How to debug Cloud Run with Visual Studio Code

Illustration of a person with a magnifying glass examining a laptop surrounded by blue, hexagon-shaped icons with white symbols. Illustration of a person with a magnifying glass examining a laptop surrounded by blue, hexagon-shaped icons with white symbols.

Cloud Run is one of the most successful solutions that Google Cloud offers to server our serverless applications. But this technology is coming with an issue. How to debug something that is located in the cloud, where we can’t even open a terminal?

Everything has a solution and in this case, we have a solution too, called Visual Studio Code. Let’s see how to able to debug our cloud-run applications with Visual Studio Code.

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Let’s start. What we are going to do is create a simple python code like the one that you can see on the screen that will simply create a web server and open a page. We will have a Dockerfile where we will simply copy our python file plus requirements, we will install all the requirements and we will run the python code. And this is what it is going to be running in our Cloud run.

Screenshot of code written for a Dockerfile specifying a Python environment, setting a working directory, copying files, installing dependencies, and setting an entry point.

Now first, we need to start Visual Code Studio. Visual Studio use extension to be able to work with different functionalities and depends if you ever used those or not you will need to install the python extension to do that we go to extension and write “python” and click on install, later we need to install “cloud code” extension and the last one will be “docker” extension.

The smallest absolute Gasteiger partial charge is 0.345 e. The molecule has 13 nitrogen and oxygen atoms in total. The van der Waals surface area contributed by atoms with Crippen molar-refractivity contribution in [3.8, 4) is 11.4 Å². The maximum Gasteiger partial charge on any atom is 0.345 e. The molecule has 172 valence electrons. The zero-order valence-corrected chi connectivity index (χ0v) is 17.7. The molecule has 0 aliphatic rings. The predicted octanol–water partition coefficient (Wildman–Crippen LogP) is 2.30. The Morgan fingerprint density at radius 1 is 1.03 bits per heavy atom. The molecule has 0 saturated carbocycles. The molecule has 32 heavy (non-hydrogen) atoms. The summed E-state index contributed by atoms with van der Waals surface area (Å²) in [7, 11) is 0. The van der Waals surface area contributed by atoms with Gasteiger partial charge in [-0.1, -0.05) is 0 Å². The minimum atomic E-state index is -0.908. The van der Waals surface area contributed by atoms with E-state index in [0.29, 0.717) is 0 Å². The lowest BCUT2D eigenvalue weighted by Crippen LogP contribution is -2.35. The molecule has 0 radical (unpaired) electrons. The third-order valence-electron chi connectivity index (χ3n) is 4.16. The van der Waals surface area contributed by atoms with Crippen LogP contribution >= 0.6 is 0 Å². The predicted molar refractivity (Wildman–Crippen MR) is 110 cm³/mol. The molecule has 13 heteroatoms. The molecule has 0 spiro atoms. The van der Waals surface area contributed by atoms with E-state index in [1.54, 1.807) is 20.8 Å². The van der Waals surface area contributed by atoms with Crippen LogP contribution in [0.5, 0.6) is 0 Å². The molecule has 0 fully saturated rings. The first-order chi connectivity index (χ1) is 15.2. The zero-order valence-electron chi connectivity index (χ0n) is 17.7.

Screenshot of a computer desktop showing an open code editor with multiple tabs, including '' and 'Dockerfile', and a marketplace sidebar with Docker extensions being browsed.

Remember that to be able to execute this debug we will need to have installed “docker” on our laptop.

Now that we have that extension created we need to go to Cloud cloud, down in Visual Studio, and choose “new application”.

Screenshot showing a Visual Studio Code interface with the Docker extension page open, indicating version 1.22.0 with 16.02M installs and a successful Azure Pipelines tag.

As soon as we do that we have to choose a Cloud Run application as we can see on the screen, Python flask, and trust in the author files.

The next step is to check our code and mark where we want to stop the code when we debug, and this place is good as whatever other place. But before checking that everything is running, we are going to rebuild everything to be able to add our breakpoint.

Screenshot of a code editor with Python Flask application code and a debugger interface, displaying a webpage with a 'Congratulations | Cloud Run' message and a terminal output at the bottom.

And after everything is rebuilt something is going to happen. The build is going to end in an image up and running in If we open a browser and we go to this URL we will see how automatically Could studio appears and now we can see the code where the breakpoint is.

Screenshot of an Integrated Development Environment (IDE) with code in Python using the Flask framework, terminal output at the bottom, and debugging tools visible on the sides.

And we can add more breakpoints, and re-execute and add variables to watch, and many other things.

Thanks to Visual Studio we'll be able to debug our containers and we'll find where we have issues.

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